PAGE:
Out of the Picture
The tones were sepia, but Sylvia would have bet all of last year’s investment returns that the man’s eyes were a turquoise blue. Beneath the edges of his army side cap, she could see his coarse hair, cut short. Thin lips stretched around a toothy smile. He also bore the familiar sliver of a white scar across his chin.
Sitting on uncut grass with his hands resting on his knees, he didn’t seem concerned about dirtying his olive-green service coat or matching slacks. Crow’s feet made the man look old, but something about that face reminded Sylvia the lines had more to do with the hard quality of his years than their number.
“Ms. Hawthorne, are you okay?”
“Oh,” Sylvia said, barely able to peel her eyes away from the photograph. “I’m fine, Clara.” She managed a gracious smile, but based on her assistant’s reaction, Sylvia didn’t have a doubt in her mind that she came across as anything other than needing help. She must have been staring slack-jawed at the same spot for minutes.
She’d begun to doubt it would ever happen, to the point that she’d mostly forgotten. What sort of cosmic fate allowed this picture to wind up at an antique shop that Sylvia had passed many times but had only entered today on a whim? How long had it been here, waiting for her?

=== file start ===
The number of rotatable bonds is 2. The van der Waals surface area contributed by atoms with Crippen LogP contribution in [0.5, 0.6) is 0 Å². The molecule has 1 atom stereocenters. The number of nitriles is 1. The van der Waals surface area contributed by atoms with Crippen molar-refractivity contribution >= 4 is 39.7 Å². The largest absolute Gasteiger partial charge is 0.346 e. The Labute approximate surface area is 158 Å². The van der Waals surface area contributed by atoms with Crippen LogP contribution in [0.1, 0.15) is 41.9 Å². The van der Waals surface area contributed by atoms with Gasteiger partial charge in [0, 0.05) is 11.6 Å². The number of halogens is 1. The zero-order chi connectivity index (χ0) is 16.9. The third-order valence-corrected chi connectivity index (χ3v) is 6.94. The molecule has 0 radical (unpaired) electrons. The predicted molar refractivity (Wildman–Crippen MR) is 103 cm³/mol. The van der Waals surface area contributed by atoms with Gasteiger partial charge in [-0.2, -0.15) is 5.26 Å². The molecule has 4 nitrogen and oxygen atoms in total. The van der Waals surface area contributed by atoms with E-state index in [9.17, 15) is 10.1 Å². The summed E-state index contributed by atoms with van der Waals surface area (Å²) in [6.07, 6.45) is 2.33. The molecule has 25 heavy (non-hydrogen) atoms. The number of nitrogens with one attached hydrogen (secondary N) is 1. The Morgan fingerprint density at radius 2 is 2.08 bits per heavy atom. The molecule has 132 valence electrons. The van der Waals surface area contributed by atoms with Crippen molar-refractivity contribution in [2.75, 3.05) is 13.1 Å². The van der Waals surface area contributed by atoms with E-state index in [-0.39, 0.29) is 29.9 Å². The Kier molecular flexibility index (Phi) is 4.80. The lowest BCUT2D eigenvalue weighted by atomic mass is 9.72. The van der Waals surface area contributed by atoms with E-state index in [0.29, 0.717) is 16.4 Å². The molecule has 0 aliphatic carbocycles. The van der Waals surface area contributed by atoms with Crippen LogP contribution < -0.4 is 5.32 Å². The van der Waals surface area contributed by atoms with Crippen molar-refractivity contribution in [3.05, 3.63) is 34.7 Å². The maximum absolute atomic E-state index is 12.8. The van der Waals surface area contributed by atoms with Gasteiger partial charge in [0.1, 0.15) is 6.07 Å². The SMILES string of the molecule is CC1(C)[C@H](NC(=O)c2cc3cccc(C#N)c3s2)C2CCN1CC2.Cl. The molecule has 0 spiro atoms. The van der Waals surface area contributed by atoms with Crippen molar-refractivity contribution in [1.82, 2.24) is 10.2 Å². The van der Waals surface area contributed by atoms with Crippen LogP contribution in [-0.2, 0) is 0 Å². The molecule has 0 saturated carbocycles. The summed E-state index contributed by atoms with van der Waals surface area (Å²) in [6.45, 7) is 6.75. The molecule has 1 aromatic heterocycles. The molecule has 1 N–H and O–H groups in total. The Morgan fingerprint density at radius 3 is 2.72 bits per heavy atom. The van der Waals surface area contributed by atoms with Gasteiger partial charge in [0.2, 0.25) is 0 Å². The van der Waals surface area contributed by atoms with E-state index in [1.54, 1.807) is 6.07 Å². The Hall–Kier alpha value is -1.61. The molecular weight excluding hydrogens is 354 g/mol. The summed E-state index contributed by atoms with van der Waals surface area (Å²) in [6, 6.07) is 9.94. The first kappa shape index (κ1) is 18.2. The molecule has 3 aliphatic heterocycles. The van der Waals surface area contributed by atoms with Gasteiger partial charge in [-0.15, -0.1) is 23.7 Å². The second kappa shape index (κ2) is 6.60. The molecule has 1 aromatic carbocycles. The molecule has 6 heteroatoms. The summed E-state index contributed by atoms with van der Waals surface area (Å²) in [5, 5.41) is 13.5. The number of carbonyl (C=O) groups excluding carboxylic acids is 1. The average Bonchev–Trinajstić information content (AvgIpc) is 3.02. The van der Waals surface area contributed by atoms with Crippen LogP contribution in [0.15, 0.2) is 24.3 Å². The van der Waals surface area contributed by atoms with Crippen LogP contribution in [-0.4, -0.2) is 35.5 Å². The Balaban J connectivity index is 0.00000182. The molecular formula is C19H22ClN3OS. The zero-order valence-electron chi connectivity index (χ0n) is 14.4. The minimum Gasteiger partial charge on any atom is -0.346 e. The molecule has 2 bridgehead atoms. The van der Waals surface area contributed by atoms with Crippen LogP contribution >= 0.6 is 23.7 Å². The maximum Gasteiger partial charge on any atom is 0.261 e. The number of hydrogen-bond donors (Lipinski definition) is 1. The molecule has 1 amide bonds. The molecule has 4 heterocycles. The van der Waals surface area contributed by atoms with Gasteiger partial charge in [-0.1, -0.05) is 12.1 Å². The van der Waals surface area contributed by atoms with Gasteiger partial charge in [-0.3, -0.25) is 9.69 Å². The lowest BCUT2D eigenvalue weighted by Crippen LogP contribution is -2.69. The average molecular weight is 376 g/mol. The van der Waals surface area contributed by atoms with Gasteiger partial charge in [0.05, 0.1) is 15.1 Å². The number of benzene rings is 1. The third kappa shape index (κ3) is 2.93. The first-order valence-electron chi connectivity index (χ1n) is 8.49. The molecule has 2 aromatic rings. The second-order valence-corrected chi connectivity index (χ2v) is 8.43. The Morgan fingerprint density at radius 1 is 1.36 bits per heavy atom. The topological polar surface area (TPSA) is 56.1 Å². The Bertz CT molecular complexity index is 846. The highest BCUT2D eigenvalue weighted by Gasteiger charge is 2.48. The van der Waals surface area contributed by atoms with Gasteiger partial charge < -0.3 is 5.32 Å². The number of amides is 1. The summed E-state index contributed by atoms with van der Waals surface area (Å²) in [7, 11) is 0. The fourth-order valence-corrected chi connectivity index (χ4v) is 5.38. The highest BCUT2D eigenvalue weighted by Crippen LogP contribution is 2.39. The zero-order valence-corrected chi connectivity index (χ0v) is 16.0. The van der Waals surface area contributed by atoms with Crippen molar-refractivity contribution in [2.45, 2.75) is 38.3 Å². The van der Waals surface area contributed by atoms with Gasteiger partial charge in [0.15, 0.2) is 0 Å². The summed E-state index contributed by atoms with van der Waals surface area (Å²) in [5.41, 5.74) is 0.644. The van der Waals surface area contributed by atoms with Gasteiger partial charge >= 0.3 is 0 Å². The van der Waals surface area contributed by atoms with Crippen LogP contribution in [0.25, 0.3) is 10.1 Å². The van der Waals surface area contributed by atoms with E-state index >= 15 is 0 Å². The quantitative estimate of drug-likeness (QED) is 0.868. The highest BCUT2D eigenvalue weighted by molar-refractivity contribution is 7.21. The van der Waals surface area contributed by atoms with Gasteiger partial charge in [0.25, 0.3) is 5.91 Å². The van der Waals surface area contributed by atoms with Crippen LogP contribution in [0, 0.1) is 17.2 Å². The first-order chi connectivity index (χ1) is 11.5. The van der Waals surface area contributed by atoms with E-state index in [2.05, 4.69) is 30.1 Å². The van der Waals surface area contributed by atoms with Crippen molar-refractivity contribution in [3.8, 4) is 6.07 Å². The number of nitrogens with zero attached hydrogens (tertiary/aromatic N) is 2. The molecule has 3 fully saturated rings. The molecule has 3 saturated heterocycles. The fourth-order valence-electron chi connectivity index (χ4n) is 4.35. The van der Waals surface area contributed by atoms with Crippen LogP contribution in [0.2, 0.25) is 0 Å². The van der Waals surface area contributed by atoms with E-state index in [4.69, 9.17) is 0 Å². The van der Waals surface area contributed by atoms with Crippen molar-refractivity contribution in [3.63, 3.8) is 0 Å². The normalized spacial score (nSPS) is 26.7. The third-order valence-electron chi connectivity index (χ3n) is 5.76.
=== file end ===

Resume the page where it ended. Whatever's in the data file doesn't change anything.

Clara started to turn away.
Her assistant paused while Sylvia opened the door of the glass curio cabinet and reached past the Hummel figurines and marble ashtrays. Her wrinkled hands shook slightly as she took hold of the dusty, twelve-by-fifteen picture frame leaning against the back of the cabinet. As she held it close to her face, she felt herself getting lost in the image once again.
“Do you like that frame?” Clara asked.
“Yes,” Sylvia replied without hesitation. “I want to purchase this.” The price tag made mention of 1918, Tiffany & Co. sterling silver, and $1,495.
Clara grabbed the frame and Sylvia reluctantly let go.
“It has a lovely finish,” Clara said. “Anything else before we go?” She looked at her thin, white wristwatch. “You have a shareholders meeting in twenty minutes.”
“No, just that,” Sylvia replied.
“Okay, I’ll have the clerk remove the photo and put–”
“No!” The panic in Sylvia’s voice startled a couple who were shuffling through a box of rusted steel signs. “No, please, I like the picture. Make sure you keep it.”
Clara narrowed her eyebrows and nodded. “Yes, of course. No problem.” She stepped away with the frame. Relieved, Sylvia closed her eyes and put a hand on the corner of the cabinet to maintain her balance. She pictured the man in the photo, trying to count the years in which she had last thought of him. Trying to remember every moment together before he left for France.
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